Teaching Inukitut is a tough, uphill battle in Iqaluit

For Joamie School’s dedicated Inuktitut teachers, it’s a struggle to get many Inuit students to understand even simple instructions in Inuktitut.


While educators met behind closed doors this week in Iqaluit to discuss Inuit language and culture in the schools, out on the front lines a handful of devoted teachers at Joamie were continuing their brave stand against the all-powerful English language.

Iqaluit’s Joamie School has 272 students — a relatively small number — but its students will likely produce many of Nunavut’s future leaders.

Joamie’s students live in Iqaluit’s prosperous yuppy neighbourhoods — Happy Valley, and most of their parents are affluent government bureaucrats.

It’s fair to say that if these kids are to end up speaking Inuktitut as their working language when they grow up, they should be using it now.

Yet in Joamie’s hallways, it’s not Inuktitut, but English you hear in those typical childhood “you-pushed-me-first, no-you-did” discussions, while, in the classrooms, Inuktitut-language teachers fight a losing battle in persuading kids to speak to them in Inuktitut.

This unsettling dynamic is even obvious during a special afternoon event in honour of Inuktitut Language Week, when a group of elders are invited to the school.

The girls and boys are helpful, politely serving the elders a meal of caribou and bannock. Later, some show off their talents at Inuit games, throat-singing, and drum-dancing.

Inuit culture is very much in evidence, but little conversation takes place in Inuktitut between young and old.

Joamie’s staff realizes it’s not the fault of their students, who are just kids, that everyone speaks English inside the school.

“Our vision is to have Inuktitut-speaking classes, but outside everyone is talking English,” said Joamie School principal David Serkoak. “It’s out of our control.”

Around 70 students at Joamie are enrolled in Inuktitut immersion classes in kindergarten, Grade 1, Grade 2, and Grade 3.

Inside Meeka Kakudluk’s combined Grade 1-2 classroom, Inuktitut is everywhere. Giant-sized syllabic mottos decorate the walls, along with huge cut-outs of an ulu, a qulliq and a kamik.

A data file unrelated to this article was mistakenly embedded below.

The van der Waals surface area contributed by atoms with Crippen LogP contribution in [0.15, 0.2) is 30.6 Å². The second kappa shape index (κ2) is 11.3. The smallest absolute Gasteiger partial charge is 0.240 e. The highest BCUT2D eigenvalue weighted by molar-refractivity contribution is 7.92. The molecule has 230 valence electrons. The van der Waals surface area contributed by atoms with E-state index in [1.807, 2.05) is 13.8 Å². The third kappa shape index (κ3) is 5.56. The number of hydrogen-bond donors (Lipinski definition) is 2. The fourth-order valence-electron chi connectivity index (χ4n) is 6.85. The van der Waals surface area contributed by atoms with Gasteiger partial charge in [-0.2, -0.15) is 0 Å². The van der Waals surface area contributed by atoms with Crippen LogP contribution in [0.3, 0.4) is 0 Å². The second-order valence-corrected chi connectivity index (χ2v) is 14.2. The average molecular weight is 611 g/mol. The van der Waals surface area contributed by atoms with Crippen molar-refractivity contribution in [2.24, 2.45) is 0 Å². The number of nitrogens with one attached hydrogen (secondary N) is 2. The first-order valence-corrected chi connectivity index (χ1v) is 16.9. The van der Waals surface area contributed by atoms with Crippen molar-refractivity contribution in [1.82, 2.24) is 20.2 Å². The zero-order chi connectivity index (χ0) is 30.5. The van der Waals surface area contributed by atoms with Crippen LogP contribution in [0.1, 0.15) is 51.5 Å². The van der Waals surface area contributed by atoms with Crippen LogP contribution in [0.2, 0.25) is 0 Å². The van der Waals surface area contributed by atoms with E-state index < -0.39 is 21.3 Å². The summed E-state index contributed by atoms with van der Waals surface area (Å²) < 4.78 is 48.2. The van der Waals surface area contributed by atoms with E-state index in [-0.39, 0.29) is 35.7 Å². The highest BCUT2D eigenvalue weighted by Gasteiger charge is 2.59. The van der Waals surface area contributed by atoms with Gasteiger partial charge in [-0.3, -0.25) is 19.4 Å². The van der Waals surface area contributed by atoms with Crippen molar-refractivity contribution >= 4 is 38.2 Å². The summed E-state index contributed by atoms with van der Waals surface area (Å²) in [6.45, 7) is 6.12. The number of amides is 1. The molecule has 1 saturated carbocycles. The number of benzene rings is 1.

Students read aloud from syllabic story books, and enthusiastically join in singing Inuktitut songs, but despite Kakudluk’s Inuktitut-friendly environment, some kids still whisper to each other in English.

Meeka, originally from Padloping Island, is a bit discouraged about the increasing use of English over Inuktitut.

“I used to think in the 1980s it was getting strong, but now it feels more like it’s going down,” she says.

In Louise Joanas’ Grade 3 Inuktitut class, she’s teaching students the difference between duals and plurals. Louise repeats instructions carefully, so that everyone understands what to do.

She also tries to get her students to interact with her, to answer simple questions — in Inuktitut.

To get students to speak to her in Inuktitut, she’s established a “secret code” — that is, Inuktitut.

“If they want to speak to me, they need to say it in Inuktitut,” Louise says. “I’m not going to give up.”

It seems to work, but her year with them is the last one they will have, wholly in Inuktitut.

After Grade 3, they’ll begin studying in English in Grade 4, and by Grade 5 they’ll have only around 40 minutes a day of Inuktitut instruction.

Melia Oyukuluk Dobson from Arctic Bay has the job of teaching Inuktitut as a second language at Joamie. In one class she encourages students to work on their syllabics. With another group she goes over books that they’re reading.

But not everyone seems to understand even the simplest directions, and sometimes Melia has no other choice but to repeat them in English.

“When we were living in Arctic Bay, everyone was speaking Inuktitut,” Melia says. “When I came here, I noticed it was different.”

Many of the students in her Grade 5 class have at least one Inuk parent, but most of these say they don’t use Inuktitut at home.

“They’re not speaking at home in Inuktitut,” Melia says. “Lots of parents can’t help them.”

As a result, their grasp of the language is weak, Melia says, but she still keeps at them, offering a patient encouragement, and reinforcing Inuktitut in whatever way she can.

“I worried about it,” she confides later.

But long discussions about how to improve the situation aren’t necessary because the solutions to the present state of Inuktitut at the school are rather easy to come up with.

Government, teachers and parents have to work together, say Melia and the other Inuit staff. They want more resources and more money to hire elders to work full-time in the schools, as well as more curriculum materials for Inuktitut instruction.

They’d also like parents to use Inuktitut in the home, and, they’d like the Nunavut government to help Inuktitut gain the same kind of official status as French or English.

Without this, it’s very hard to see how Inuktitut will ever be a real “working” language of Nunavut — because when Joamie students leave the school, even those who’ve been in the Inuktitut-language stream still won’t have more than basic skills in reading and writing.

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